Published Nov 23, 2020 by Maggie Martin
Houston's aerospace industry continues to flourish despite an economically challenging year. Amid key developments is the region's expanding commercial space sector.
To learn more about what's happening in Houston's aerospace industry, we asked Josh Davis to share his observations. Davis is the Partnership’s Senior Director for Global Aerospace & Aviation. A Certified Economic Developer (CEcD), Davis has used his acumen in aerospace to tout Houston’s strengths as a space juggernaut to a global audience. His expertise includes research, project development, site selection, economic development strategy and global engagement.
What are some of the current trends you are seeing and how do you see the Houston region well positioned to lead?
The Houston region is positioned like no other metro globally. Aerospace is cross-pollinating with life science and Energy 2.0 in the region like nowhere else in the world. Specifically, the Houston region is home to a number of exciting companies doing new work in space, including:
Houston is home to many institutions in the region supporting the space ecosystem, such as NASA's Johnson Space Center, Rice Space Institute, the Houston Spaceport, Space Center Houston, Texas Medical Center, and San Jacinto College Edge Center. We've also seen increasing interest from our regional economic development allies around aerospace projects. There are more than 500 aerospace, space, and aviation firms and supporting institutions in the Houston region.
We're also seeing growth in interest around venture capital as it supports space in the Houston region. Houston Exponential (HX) has engaged in this space in 2020, and VCs such as Houston-based SpaceFund have helped to ignite the conversation along with others in the region. This year, the Partnership supported The Ion in awarding a $1.4 million grant from the Minority Business Development Agency to create an Aerospace Innovation Hub (ASCI-Hub).
There's also an emergence of a new network of global cross-pollination brought to us by the space industry. Last year, the Partnership attended the Paris and Dubai air shows and helped bring a delegation from the UAE to the Houston Spaceport. As a global city with about 90 consulates, Houston's international nature is our greatest strength and catalyst within the aerospace, life science, and energy dynamic.
The COVID-19 pandemic has caused a serious disruption in economies across the globe. What kind of impact has it had on aerospace and aviation?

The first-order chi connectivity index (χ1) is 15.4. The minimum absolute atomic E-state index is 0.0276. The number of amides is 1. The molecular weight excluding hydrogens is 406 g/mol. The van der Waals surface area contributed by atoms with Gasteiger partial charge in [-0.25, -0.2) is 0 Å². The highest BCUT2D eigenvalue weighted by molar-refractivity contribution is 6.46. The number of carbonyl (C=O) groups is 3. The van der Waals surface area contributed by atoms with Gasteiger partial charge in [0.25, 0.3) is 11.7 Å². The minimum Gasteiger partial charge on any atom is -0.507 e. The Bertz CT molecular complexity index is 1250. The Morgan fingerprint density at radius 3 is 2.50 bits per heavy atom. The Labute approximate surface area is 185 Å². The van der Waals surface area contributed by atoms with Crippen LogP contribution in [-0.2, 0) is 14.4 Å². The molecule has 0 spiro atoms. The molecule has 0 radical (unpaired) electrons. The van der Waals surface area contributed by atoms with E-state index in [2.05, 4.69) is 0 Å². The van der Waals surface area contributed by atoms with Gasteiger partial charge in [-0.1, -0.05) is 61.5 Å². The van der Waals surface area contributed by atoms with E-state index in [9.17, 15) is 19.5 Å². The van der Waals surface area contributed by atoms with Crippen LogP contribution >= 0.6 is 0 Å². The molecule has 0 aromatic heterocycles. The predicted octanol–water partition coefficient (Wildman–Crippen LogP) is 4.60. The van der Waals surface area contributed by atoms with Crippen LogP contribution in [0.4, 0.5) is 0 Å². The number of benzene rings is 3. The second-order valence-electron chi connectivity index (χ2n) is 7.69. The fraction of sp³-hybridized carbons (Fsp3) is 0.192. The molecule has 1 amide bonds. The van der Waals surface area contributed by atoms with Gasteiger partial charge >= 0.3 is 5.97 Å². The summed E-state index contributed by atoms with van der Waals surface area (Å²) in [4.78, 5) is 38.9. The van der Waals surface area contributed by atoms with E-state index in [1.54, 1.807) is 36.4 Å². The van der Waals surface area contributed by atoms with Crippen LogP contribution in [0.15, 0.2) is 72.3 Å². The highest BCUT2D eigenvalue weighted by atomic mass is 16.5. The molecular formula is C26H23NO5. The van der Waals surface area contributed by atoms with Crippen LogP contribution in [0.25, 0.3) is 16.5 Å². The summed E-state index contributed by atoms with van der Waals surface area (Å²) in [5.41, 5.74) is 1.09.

Aerospace is currently a tale of two industries. On one hand, you have aerospace companies that exclusively support and supply commercial aviation. On the other, there are aerospace companies engaged in space and related arenas.
The former has been hit with unprecedented challenges as COVID-19 had brought air travel to a near standstill in 2020. At one point, the Houston Airport System was down more than 90%. Mario Diaz, Aviation Director for the Houston Airport System, spoke about those challenges and how the region's airports have adapted at the Partnership's State of the Airports event in October.
The commercial space industry meanwhile is booming. Recent successes, including SpaceX’s Demo-2 and Crew-1, have captured the global imagination. Earlier this year, Axiom Space announced it was selected by NASA to build a privately funded platform that will attach to the International Space Station. The $2 billion project could create up to 1,000 jobs. The company expects to launch its first module as soon as 2024.
Space companies have not only defied the gravity of COVID-19, but have also found new innovative solutions to combat the virus. The convergence of life science and space in Houston lends itself to this kind of novel solution finding.
Are there any promising new technologies or opportunities in the aerospace industry that you think will change space exploration and life on Earth?
Every dollar spent on space has implications for making life better for all of us.
We are finding there are many implications for life science in a zero gravity environment. During the Partnership’s Washington D.C. Fly-In earlier this year, we met with NASA Administrator Jim Bridenstine, a Rice University alumnus, who highlighted the potential to grow human retinas in space. For instance, the zero gravity environment allows for symmetrical structures to unfold -a feat not possible on earth. We will find there is no area of life science where space does not offer insights and new possibilities.
All NASA astronauts and many from other space agencies train at NASA JSC. Houston is the human spaceflight capital of the world and we have the largest medical center in the world. This is a recipe for possibility this decade.
On the spaceflight side synergizing with energy, propulsion is the holy grail for the industry. Just one example in the Houston region is Ad Astra Rocket Company, which is working on advanced high-power electric propulsion. In the current space economy, there are two main kinds of rockets: the high-power chemical rockets (launchers) and the low-power electric ion engines. Ad Astra takes the best of both, with a high-power electric rocket engine which is the ideal propulsion solution for many different space missions and logistics/servicing operations.
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